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Cucurbit Genetics Cooperative Report 22:5-7 (article 3) 1999

Transfer of Cucumber (cucumis sativus L.) Plantlets Regenerated from in vitro Culture

Hongwen Cui

Department of Horticulture, Northwestern Agricultural University, Yangling Shaanxi, 712100, P.R. China

Yuxiang Yuan

Institute of Horticulture, Henan Academy of Agricultural Sciences, Zhengzhou, 450002, P.R. China

When plantelets grow in an environment of constant temperature, high humidity, low light intensity and sterile surroundings, they exhibit a decrease in leaf photosynthesis rate, slow growth, thin leaf epidermis, reduced ability for stomatal opening and closure, poor water-controlling functions, and incomplete physiological and morphological function of the root system. Since their adaptability to adapt to an outside environment is poor, they require a transitional stage before transplanting (plantlets) to the open field. to date, there are many successful reports of plantlets being regenerated from cucumber in vitro culture, and there are also reports regarding the transfer of plantlets to pots (2,3,4). However, there is little detailed information about survival rte of plantlets after transfer to pots. Cai Rongqi (1) developed a transfer method named "T2 medium rerooting" where plantlets derived using fertilized ovules are transferred during in vitro culture. The plantlet survival rate using this technique was 93.3%. The aim o four work was to test the effect of different transfer substrates, temperature treatment after planning, and plantlet size on survival rate after plantlet transfer to pots this would allow for a determination of optimal conditions during transfer.

Methods. rooted plantlets were regenerated during many subcultures of shoot tips or axillary buds from the cucumber breeding line 'Chang-176'. These were used as experimental materials. Films sealed on the top of vessels were removed and unsealed vessels were placed in a growth chamber maintained at 25+ 1C. with a 16-hour photoperiod provided by cool-white fluorescent light at 1500 lux. Uniform plantlets were "hardened-off" for 3 days before transfer to plastic pots. subsequently, rooted plantlets were taken from vessels, agar was washed off of their roots with tap water, and plantlets wee then transferred to plastic pots (diameter - 10 cm) containing different substrates. Plastic pots were put onto the enamel plate, and water was added to ensure constant humidity.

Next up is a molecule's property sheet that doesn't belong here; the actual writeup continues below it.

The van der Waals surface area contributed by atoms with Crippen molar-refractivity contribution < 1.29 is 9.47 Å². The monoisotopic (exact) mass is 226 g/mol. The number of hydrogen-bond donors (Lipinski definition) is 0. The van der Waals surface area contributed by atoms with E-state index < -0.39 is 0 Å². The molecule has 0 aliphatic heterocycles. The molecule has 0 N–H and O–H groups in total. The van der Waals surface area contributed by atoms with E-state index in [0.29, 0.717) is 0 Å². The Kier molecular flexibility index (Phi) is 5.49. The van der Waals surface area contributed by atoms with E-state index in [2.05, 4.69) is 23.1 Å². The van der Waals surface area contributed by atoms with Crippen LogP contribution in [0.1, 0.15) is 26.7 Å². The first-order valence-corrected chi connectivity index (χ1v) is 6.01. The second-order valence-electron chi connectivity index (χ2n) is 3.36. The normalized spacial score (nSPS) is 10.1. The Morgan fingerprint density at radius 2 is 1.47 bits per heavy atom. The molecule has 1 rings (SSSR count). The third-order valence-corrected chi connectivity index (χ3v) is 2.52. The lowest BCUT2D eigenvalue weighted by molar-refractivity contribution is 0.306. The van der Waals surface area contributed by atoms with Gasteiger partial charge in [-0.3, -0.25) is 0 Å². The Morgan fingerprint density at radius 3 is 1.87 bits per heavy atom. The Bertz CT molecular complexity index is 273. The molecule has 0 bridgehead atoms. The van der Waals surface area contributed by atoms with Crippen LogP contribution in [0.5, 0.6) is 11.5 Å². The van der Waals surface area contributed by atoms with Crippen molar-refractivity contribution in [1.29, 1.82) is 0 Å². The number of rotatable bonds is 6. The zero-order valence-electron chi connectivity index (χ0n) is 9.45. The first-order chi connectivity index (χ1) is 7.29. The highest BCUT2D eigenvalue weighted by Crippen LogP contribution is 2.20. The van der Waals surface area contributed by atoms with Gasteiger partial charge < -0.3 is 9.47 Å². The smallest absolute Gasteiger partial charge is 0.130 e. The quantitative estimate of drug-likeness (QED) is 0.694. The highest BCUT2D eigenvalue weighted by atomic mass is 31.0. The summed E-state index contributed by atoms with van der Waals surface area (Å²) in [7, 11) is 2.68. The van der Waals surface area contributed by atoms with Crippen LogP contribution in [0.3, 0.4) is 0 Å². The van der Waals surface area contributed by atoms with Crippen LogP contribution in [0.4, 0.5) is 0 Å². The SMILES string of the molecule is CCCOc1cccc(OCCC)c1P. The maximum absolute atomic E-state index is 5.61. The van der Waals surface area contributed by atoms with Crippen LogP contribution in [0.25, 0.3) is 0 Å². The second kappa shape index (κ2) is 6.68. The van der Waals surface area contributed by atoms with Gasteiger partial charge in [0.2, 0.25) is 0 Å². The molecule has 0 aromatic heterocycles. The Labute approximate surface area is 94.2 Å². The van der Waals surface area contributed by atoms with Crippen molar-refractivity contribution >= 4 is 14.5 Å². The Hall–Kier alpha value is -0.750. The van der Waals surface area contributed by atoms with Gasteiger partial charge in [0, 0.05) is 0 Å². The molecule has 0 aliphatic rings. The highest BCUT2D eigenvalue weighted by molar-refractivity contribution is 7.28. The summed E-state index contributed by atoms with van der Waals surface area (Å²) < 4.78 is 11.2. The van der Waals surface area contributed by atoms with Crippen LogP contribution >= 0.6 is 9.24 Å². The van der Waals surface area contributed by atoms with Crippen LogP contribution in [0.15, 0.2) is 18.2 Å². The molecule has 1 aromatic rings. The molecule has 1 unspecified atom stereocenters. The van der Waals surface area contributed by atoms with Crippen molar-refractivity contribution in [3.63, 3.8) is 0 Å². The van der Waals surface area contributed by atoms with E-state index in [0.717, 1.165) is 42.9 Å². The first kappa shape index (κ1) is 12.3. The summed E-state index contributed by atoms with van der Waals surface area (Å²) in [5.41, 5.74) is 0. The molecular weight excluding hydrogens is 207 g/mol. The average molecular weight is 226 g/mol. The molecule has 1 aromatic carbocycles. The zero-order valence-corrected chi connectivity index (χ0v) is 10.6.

Three experiments (Exp. 1-3) were designed. In Exp. 1., four different substrates [vermiculite (A); fine sand:vermiculite = 2:1(B), fine sand:vermiculite:culture soil containing a mixture of 7:3 manure to soil] were compared to evaluate the effect of a transfer substrate on survival rate of plantlets after transfer.

Expt. 2 was designed to identify an optimal temperature after plantlets were transferred. Vermiculite was used as the transfer substrate. There were four constant temperature treatments, varying at 5 C intervals among 15-30 C, and one variable temperature treatment where plantlets were subjected to 15 C for 3 days and then 20 C for 7 days. Duration for each treatment was 10 days. Plantlets were acclimatized for 3 days under room temperature prior to transplanting.

In Exp. 3, plantlets were classified as small, medium and large. Plantlets of different sizes were transferred to plastic pots containing vermiculite. The experiment was conducted at 15 C for 3 days and then at 20 C for 7 days.

All experiments above were conducted in a growth chamber with strict temperature control. The transfer survival rte was recorded after 13 days when new leaves were produced by the plantlets. The "U-test" was used for percentage's determination.

Results. For Experiment 1, the number of rooted plantlets that survived in the plastic pots containing different substrates are presented in Table 1. Among the four transfer substrates, vermiculite was optimal (96.7% survival rte) and differed significantly from the other three substrates tested. Cultured soil was unfavorable for transfer survival of rooted plantlets. Vermiculite had the best air permeability followed by fine sand containing vermiculite. Culture soil is rich in microbial and manure, but rooted plantlets did not grow well in this media. It was observed that rot at the junction between the root and the stem was the main reason for the low survival.

For Experiment 2, data of the effect of various temperature treatments on survival rate after transfer indicated that differential survival rates occurred among plantlets (Table 2.). Comparative analysis of data from temperature intervals between the 15-30 C, nd constant temperature treatments, indicated survival rate decreased with increasing temperature and that significant differences existed between the various temperature treatments. When given the changeable temperature treatment of 15 C for 3 days and then at 20 C for 7 days, plant survival was as high as 100%. This treatment was superior to all other values. Compared with treatments at 25 C and 30 C under constant temperature, the variable temperature treatment increased plant survival by a factor of 2.4 times and 10 times, respectively. These results can be explained by the fact that with increasing temperature transpiration increased, and water loss and nutrition waste likely increased. Plantlets for such treatments were unadaptable to the open field environment. Lower and changeable temperature treatments gradually improved the adaptability of plantlets to survive in an open field environment.